Atrocious weather led to the grounding and eventual destruction of a Thai warship during the Korean War
On 7 January 1951 the Thai corvette HTMS Prasae was caught in a blinding snowstorm just over 100 kilometres behind the front lines of her United Nations (UN) allies on the east coast of the Korean peninsula. In freezing conditions the Prasae was hurled onto the shoreline near the village of Yang-yang and became stranded, leading to a frantic attempt at salvaging her before the practically defenceless vessel could fall into North Korean hands.
At this point UN forces were in retreat after an estimated 400,000 Chinese ‘volunteers’ had joined the North Koreans in launching a counter-attack. In an effort to delay the advance, UN commanders had ordered naval vessels to operate as far inshore as possible to provide inland bombardment, despite the dreadful weather conditions. These orders had contributed to the grounding of the Prasae, one of four Thai warships sent to aid the UN war effort.
The Prasae had been commissioned in April 1943 as the British warship HMS Betony, serving until March 1945 when she was loaned to the Indian Navy and recommissioned as HMIS Sind. She returned to the British in May 1946 but in 1947 was sold to the Thai navy and renamed Prasae.
By the time supporting US naval units- including USS Endicott, Bolster, Comstock and Manchester began arriving- the Prasae had been subjected to severe damage from the pounding surf. Heavy swells had washed away on-deck equipment. The first US helicopter at the scene, flown by a man named John Thornton, was unable to raise any other vessel by radio contact. He put down near the stranded ship and his radio officer made contact with the US liaison officer aboard the Prasae who instructed the helicopter to go out to the Bolster and bring in a salvage officer named Lieutenant Dudley. A landing craft from the Bolster had earlier attempted to reach Prasae but had been shattered by the seas and the crew drowned.
Thornton told the liaison officer North Korean troops were about one and a half kilometres away, entrenched behind a series of low-lying ridges. The biggest concern was how to keep the North Koreans away and salvage the Prasae in such treacherous weather conditions.
Trying to put Dudley aboard the stranded Thai warship in 30-knot winds proved impossible. Two attempts were made and the second ended in disaster. A sudden wave struck the ship, which bucked and the helicopter, operating with the barest minimum of space, was sucked into the superstructure and crashed. The disintegration of the helicopter caused explosions of onboard ammunition and led to fires aboard the corvette. Amazingly Dudley escaped with only broken ribs while Thornton and his crewman also survived.
Crewmen attempted to put out the fires with hoses, but the water pressure was limited. Other sailors valiantly took anti-submarine depth charges aft to prevent them blowing up. Trapped sailors jumped overboard into the swirling and icy sea and struggled ashore, shivering in the sub-zero temperatures.
By the afternoon the fires had dimmed and more rescue ships arrived. The Comstock, a Landing Ship Dock with heavy landing craft, sent a volunteer group of three crewmen, two doctors and a salvage officer who were fortunate to avoid being capsized as they reached the Prasae. They took off the injured who were transferred to the beach to be taken off by helicopter.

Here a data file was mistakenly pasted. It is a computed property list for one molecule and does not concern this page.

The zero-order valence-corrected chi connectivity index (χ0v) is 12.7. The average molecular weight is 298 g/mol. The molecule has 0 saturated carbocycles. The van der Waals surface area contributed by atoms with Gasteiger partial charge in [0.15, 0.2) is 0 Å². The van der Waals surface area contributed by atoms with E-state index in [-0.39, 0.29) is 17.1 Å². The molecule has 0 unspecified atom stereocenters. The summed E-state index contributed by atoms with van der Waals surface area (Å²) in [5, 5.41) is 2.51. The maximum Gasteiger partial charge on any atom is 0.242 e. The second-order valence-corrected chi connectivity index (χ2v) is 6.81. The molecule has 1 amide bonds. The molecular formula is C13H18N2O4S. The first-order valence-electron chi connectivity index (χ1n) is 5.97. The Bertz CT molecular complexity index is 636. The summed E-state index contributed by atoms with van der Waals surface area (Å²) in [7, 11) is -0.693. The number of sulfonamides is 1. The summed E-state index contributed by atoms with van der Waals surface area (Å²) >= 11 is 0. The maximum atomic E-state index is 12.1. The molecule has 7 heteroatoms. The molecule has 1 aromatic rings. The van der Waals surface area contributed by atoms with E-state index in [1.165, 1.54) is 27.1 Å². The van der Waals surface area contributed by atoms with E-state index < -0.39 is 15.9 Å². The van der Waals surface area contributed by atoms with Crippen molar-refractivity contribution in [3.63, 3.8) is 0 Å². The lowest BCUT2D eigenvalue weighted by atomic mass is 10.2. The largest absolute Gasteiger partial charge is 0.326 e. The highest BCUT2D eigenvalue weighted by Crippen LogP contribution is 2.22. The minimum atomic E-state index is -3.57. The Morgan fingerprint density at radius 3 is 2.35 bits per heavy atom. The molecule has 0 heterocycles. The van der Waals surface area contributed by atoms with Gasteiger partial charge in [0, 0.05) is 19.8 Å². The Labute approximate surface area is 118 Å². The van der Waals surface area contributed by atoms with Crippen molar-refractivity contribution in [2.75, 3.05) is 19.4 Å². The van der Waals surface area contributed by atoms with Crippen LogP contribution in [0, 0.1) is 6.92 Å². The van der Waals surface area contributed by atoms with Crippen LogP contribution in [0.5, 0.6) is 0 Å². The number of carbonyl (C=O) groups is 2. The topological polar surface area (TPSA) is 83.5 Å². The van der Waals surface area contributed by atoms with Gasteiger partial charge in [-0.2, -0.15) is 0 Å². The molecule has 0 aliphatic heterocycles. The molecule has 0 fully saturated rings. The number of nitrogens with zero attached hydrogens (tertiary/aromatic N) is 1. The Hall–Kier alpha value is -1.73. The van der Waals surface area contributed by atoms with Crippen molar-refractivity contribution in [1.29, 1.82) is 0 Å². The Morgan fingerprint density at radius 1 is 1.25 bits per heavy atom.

Two Thais who had jumped into the water were injured and in shock. They were to die later. Of the other 34 Thais and Americans on the beach, 18 needed to be airlifted away as quickly as possible.
Then the North Koreans began to move forward. Thai and US spotters on the Prasae relayed co-ordinates to the warships offshore who shelled the attackers. Despite heavy losses the North Korean kept advancing, knowing the fleet would have to cease fire soon or risk hitting their own men. A smart gunnery officer aboard a destroyer used his rapid-fire anti-aircraft guns at the lead North Korean elements, literally blowing them to pieces and forcing them to retreat. During the night the warships offshore kept firing bursts every 15 to 20 minutes.
On the second day the Bolster tried to move closer but the weather became even worse. A blizzard made visibility zero. Prasae had been hurled further up on the sand and the landing craft was also severely damaged and rendered unusable.
On the third day the boilers died and with it the heat. Fresh water ran out and supplies of everything were running low. The cold sapped the morale of the Thais.
The weather finally broke on the fourth day and for 14 hours an attempt was made to drag the Prasae off the beach. The men were exhausted. That night the temperature dipped even further.
By 12 January, the fifth day, many Thai sailors were suffering pneumonia and there was no choice but to abandon ship. Detonating charges were placed, the crew stepped onto the snow and sand and flown out to the Manchester. After the charges went off Prasae was then raked with gunfire from the warships offshore.
In October 1951 the United States transferred two frigates, the USS Glendale and USS Gallup to the Thai navy, the latter being renamed as HTMS Prasae, in honour of the vessel lost in the Korean conflict. The Glendale was renamed HTMS Tachin.
The Gallup had been launched in September 1943 and served in the Pacific around New Caledonia, New Guinea and the Philippines before being de-commissioned in August 1945. The Gallup was transferred under a lend lease agreement to the Soviet Union but returned to US control in 1949, laying at the Yokosuka naval yard in Japan until brought back into service in October 1950 to serve in the Korean War.
This second HTMS Prasae was decommissioned in June 2000 and in December 2003 placed on public display as a memorial at the mouth of the Prasae River in Rayong province.